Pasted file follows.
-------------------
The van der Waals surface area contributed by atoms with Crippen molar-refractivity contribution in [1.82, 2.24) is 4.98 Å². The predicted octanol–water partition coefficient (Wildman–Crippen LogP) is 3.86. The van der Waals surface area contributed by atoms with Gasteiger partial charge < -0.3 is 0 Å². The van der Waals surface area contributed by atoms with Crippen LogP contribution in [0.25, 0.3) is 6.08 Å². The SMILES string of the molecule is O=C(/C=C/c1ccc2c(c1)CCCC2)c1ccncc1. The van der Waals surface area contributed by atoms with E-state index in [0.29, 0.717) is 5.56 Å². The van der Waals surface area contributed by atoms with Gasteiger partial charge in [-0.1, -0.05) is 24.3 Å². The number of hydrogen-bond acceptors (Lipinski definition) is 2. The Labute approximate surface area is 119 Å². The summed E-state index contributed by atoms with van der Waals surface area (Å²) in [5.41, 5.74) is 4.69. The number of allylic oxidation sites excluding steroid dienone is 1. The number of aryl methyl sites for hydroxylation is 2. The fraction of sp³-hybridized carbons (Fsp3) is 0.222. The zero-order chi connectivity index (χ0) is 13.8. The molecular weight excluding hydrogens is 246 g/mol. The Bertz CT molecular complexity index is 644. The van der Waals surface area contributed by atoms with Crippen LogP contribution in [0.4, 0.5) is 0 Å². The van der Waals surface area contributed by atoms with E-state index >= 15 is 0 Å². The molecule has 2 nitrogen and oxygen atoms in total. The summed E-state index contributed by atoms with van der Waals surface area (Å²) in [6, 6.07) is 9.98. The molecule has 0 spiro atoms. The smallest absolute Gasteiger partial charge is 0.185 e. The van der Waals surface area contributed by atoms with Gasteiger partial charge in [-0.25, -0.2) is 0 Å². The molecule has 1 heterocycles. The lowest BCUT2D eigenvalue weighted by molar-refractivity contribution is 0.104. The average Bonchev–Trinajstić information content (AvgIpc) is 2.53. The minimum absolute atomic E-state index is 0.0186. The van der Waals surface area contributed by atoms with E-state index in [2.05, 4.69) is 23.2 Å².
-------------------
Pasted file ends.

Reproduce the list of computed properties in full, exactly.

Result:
The van der Waals surface area contributed by atoms with Crippen molar-refractivity contribution in [1.82, 2.24) is 4.98 Å². The predicted octanol–water partition coefficient (Wildman–Crippen LogP) is 3.86. The van der Waals surface area contributed by atoms with Gasteiger partial charge < -0.3 is 0 Å². The van der Waals surface area contributed by atoms with Crippen LogP contribution in [0.25, 0.3) is 6.08 Å². The SMILES string of the molecule is O=C(/C=C/c1ccc2c(c1)CCCC2)c1ccncc1. The van der Waals surface area contributed by atoms with E-state index in [0.29, 0.717) is 5.56 Å². The van der Waals surface area contributed by atoms with Gasteiger partial charge in [-0.1, -0.05) is 24.3 Å². The number of hydrogen-bond acceptors (Lipinski definition) is 2. The Labute approximate surface area is 119 Å². The summed E-state index contributed by atoms with van der Waals surface area (Å²) in [5.41, 5.74) is 4.69. The number of allylic oxidation sites excluding steroid dienone is 1. The number of aryl methyl sites for hydroxylation is 2. The fraction of sp³-hybridized carbons (Fsp3) is 0.222. The zero-order chi connectivity index (χ0) is 13.8. The molecular weight excluding hydrogens is 246 g/mol. The Bertz CT molecular complexity index is 644. The van der Waals surface area contributed by atoms with Crippen LogP contribution in [0.4, 0.5) is 0 Å². The van der Waals surface area contributed by atoms with E-state index >= 15 is 0 Å². The molecule has 2 nitrogen and oxygen atoms in total. The summed E-state index contributed by atoms with van der Waals surface area (Å²) in [6, 6.07) is 9.98. The molecule has 0 spiro atoms. The smallest absolute Gasteiger partial charge is 0.185 e. The van der Waals surface area contributed by atoms with Gasteiger partial charge in [-0.25, -0.2) is 0 Å². The molecule has 1 heterocycles. The lowest BCUT2D eigenvalue weighted by molar-refractivity contribution is 0.104. The average Bonchev–Trinajstić information content (AvgIpc) is 2.53. The minimum absolute atomic E-state index is 0.0186. The van der Waals surface area contributed by atoms with E-state index in [2.05, 4.69) is 23.2 Å².